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Tennis’ oldest and most prestigious tournament has entered the 2nd week. The last event of the grass-court swing. 


It is a tournament that Aussies have historically thrived at, with 33 singles champions and countless doubles champions stretching from 1907 until 2022. 

And that is still the case today, with Nick Krygios as our most recent singles finalist in 2022 and Ash Barty our most recent singles champion in 2021. 

Then of course, there are the 2022 doubles champions, Matthew Ebden and Max Purcell, who staged an epic comeback from two sets to one down.

Recently, both Alex De Minaur and Rinky Hijikata admitted that Aussies generally play well on grass and there’s very few players who don’t enjoy the grass court swing.

So why do Aussies always play well on grass?

Well, the most obvious answer is that we used to have a grass court grand slam in our backyard, before the Australian Open moved to Melbourne Park and switched to hard court in 1988.

Dominating our home slam until the switch to hard courts, Australians also fared extremely well at Wimbledon, particularly in the ‘50s and ‘60s.

Great champions like Lew Hoad, Roy Emerson and of course, Rod Laver, all won multiple Wimbledon titles in that time.

Sure, that was then but what about now?

While the Australian Open is now played on hard courts, there are still relics of Australia’s long and proud grass-court traditions.

Case in point, there are over 170 Tennis Australia-affiliated clubs and venues with grass courts across Australia.

Australia also held the world’s biggest grass-court event in Albury-Wodonga this year.

Country Week, run every year in February, featured 1320 players across a whopping 101 grass courts at this year’s event.

These grass court tournaments start from a young age, with Hijikata suggesting that Aussies are “manufactured” to suit grass, in terms of their playing styles.

“We used to have a 12s Nationals every year in Australia, it was in Mildura. That was actually the first national title I won,” Hijikata told last year at the Surbiton Challenger.

This is evidenced in how Australians typically play the game: fast, aggressive and with lots of variety. The Australian mentality often is: if there’s a point to be won, let’s go out and win it. We don’t wanna hang around in the rally for too long.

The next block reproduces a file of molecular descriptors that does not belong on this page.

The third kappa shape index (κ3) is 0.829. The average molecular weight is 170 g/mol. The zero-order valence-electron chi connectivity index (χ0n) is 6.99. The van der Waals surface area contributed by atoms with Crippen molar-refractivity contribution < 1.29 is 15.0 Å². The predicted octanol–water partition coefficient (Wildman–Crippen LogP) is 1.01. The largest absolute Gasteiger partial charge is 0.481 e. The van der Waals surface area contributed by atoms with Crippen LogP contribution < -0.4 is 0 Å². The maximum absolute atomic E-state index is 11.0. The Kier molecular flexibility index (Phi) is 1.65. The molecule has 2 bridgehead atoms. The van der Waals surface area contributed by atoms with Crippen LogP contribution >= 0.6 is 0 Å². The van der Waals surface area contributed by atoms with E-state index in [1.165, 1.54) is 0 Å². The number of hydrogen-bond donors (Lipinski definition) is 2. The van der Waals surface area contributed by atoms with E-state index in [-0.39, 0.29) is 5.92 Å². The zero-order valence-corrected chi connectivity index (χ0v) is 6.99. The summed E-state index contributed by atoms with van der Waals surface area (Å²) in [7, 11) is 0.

This is also the reason why Australians tend to not fare so well on the slower clay (with some notable exceptions such as Ash Barty, Alex De Minaur and even Lleyton Hewitt).

This year’s Wimbledon tournament in particular has a sense of community amongst the Aussie contingent, with shared coaches, joint practice sessions and collective dinners creating a tight-knit kinship amongst the players.

At the helm of this Aussie men’s contingent is 9th seed, Alex de Minaur.

Adam Walton recently described de Minaur as a “role model” on and off-court with a “positive energy” that “brings the best out of everyone.”

Hijikata agreed, stating that de Minaur has “paved the way” for his fellow Aussies to rise up the rankings. 

With 9 Aussie men currently inside the top 100, which will be elevated to 10 when the official rankings update next Monday, the most since 1982, Hijikata’s statement has some validity. 

De Minaur himself fondly remembers the pivotal influence that older players such as John Millman, Sam Groth and his first round opponent, James Duckworth, had on his early days as a junior.

“I’ve been so incredibly fortunate with how all of the guys have kind of taken me in when I was really young. I mean, all of them were so nice to me. So receptive,” de Minaur told the media recently.

Sure, it’s been 22 years since a male winner at Wimbledon when Lleyton Hewitt claimed victory over David Nalbandian in 2002. 

And as for the women’s side, if not for Ash Barty winning in 2021, you have to go back to Evonne Goolagong in 1980 for our last ladies’ singles champion. 

Indeed, the success of Ash Barty has papered over our recent lack of female contention at Wimbledon, other than Ajla Tomljanović’s two quarter final appearances in 2021 and 2022.

However, what’s undeniable is that Australia’s rich tradition of grass-court tennis lives on today, from club level, all the way up to the professional tour.


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